Many of you are aware of Car Sleuth’s fondness for Lexus. Outside of the German manufacturers who dominate the executive saloon market, there are few car brands who have created a package of luxury, performance, build-quality and environmental credentials with as much success as this Japanese brand. In the UK, of the 10 Lexus models for sale, seven of them are offered as hybrids only. Lexus’s parent-company Toyota is the defacto leader in hybrid power plants and are regularly studied and copied by competitors.
The arrival of the new ES saloon in the UK marks the end of the slightly larger GS model and places it between the smaller IS saloon and their flagship LS saloon. Rounding out the Lexus range is their compact CT, their three SUV’s (UX, NX and RX), and their coupe collection, the RC and the striking LC.
The ES300h offered in the UK is a hybrid only and comes in three different trim levels. The range starts with the entry level ES at £35k, moving to the sportier F-Sport from £38k and lastly the artisan, inspected-by-hand-prior-to-being-sold, Takumi, which starts at a not-insignificant £43k.
So how is the new ES? Let’s start with the styling – you’d be forgiven for thinking that the ES was a hatchback because of the flowing lines over the roofline into the boot area, and perhaps Lexus missed a trick by designing it as a standalone saloon. Nonetheless, this car is handsome and well-positioned to take on the Audi A6, BMW 5 series and Mercedes E-Class in the style department. Personally, I’d opt for the beefier 19” wheels as it gives the car a slightly brawnier look.
Moving inside, the finishing is exactly what we’ve come to expect from Lexus with only the finest of materials used and with spot-on ergonomics. One criticism could be that the centre console might be a tad busy – there are three different tiers to adjust your eyes to, starting with the 8” infotainment screen (12.5” on Takumi line) centrally mounted above the console. Gaze just below and the climate controls are at mid-level before a swooping arc of leather-covered trim separates the seat heating controls for both driver and passengers. Busy, yes, but in an age where centrally mounted tablets controlling virtually every feature have become the norm, a centre console with easy to read and operate buttons is a welcome throwback.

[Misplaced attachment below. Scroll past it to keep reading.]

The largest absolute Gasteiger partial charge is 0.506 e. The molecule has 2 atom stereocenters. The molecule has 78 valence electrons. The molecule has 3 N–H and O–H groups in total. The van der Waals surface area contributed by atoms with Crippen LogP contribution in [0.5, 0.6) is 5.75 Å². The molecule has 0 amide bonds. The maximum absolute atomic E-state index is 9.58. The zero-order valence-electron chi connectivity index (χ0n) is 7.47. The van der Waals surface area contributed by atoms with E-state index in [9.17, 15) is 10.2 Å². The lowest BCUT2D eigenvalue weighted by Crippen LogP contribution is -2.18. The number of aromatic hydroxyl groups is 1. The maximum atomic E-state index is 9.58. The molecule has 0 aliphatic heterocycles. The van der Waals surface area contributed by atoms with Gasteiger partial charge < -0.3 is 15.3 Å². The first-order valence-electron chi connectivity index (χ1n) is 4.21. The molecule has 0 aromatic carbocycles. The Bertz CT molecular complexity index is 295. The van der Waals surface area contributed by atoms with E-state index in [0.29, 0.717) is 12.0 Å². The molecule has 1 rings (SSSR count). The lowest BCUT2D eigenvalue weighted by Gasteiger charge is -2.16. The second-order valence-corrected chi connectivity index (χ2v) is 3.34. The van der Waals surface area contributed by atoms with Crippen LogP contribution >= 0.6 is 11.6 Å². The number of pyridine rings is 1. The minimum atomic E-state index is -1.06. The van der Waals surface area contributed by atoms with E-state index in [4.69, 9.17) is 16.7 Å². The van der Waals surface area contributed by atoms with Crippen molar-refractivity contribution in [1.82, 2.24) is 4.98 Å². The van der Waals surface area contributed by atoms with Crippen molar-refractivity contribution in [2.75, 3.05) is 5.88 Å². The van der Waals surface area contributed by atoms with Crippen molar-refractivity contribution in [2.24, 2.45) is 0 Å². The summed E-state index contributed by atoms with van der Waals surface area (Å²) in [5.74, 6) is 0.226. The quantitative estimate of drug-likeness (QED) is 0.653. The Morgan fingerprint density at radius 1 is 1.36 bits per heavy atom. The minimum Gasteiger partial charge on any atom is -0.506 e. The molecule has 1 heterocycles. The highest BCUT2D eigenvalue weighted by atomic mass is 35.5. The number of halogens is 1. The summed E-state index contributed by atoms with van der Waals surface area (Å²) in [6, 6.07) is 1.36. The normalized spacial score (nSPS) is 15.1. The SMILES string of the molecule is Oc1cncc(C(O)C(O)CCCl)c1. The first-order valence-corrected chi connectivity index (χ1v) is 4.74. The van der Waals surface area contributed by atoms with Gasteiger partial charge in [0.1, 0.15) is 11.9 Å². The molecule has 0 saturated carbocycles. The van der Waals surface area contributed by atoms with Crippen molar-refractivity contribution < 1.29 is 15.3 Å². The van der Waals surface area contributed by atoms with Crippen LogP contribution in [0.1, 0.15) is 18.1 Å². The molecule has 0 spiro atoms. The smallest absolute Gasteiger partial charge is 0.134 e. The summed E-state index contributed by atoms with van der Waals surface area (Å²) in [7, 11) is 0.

Interior cabin space up front is perfectly adequate but taller rear passengers may feel slightly cramped – the sloping roofline doesn’t help at all with headroom. Yet legroom is more plentiful than any of its German competitors and comes close to its bigger sibling, the LS. The downsides include rear seats that do not fold down (but there is a ski pass-through) thus limiting practicality and a bizarre choice of plastics around the door bins that seem out of place on a car that is otherwise so generously wrapped in fine, soft, leather.
The new ES combines a 2.5-litre four-cylinder petrol powering the front wheels with an electric motor which, in tandem, produces an ample 215bhp. This gives a 0-60mph time of 8.9secs with a top speed of 119mph, similar to a BMW 525d or Mercedes E220d. However, torque suffers compared to these diesel competitors and the noticeable strain of the CVT transmission can be off-putting. Yet low-speed city driving (see above!) or motorway cruising will delight thanks to the ES’s perfectly weighted steering and minimal body roll. On this latter point, Lexus has introduced a new suspension set-up which, while not revolutionary, adapts to changing road surfaces and driving styles. Would you choose a BMW for a spirited drive up any twisty mountain road? Absolutely. But if you’re more likely to drive in urban environments, the green credentials more than offset the lack of high-level performance in this hybrid. The ES, even on the bigger 19” wheels, emits just 109g/km of CO2 while on the smaller 17” sees CO2 emissions of just 100g/t. Meanwhile fuel consumption ranges from 53mpg to 59mpg depending on wheel size. Put together, these are seriously impressive figures.
To conclude, if you’re in the market for an executive saloon and want an alternative to the better-known German brands, the new Lexus ES300h is a very worthy contender. It boasts elegant styling combined with a build quality that is second to none. Lastly, the environmental credentials leave the competitors in its smoke – or lack thereof, as is indeed the case here…
Car Sleuth dislikes: CVT transmission
Car Sleuth rating: 7.5/10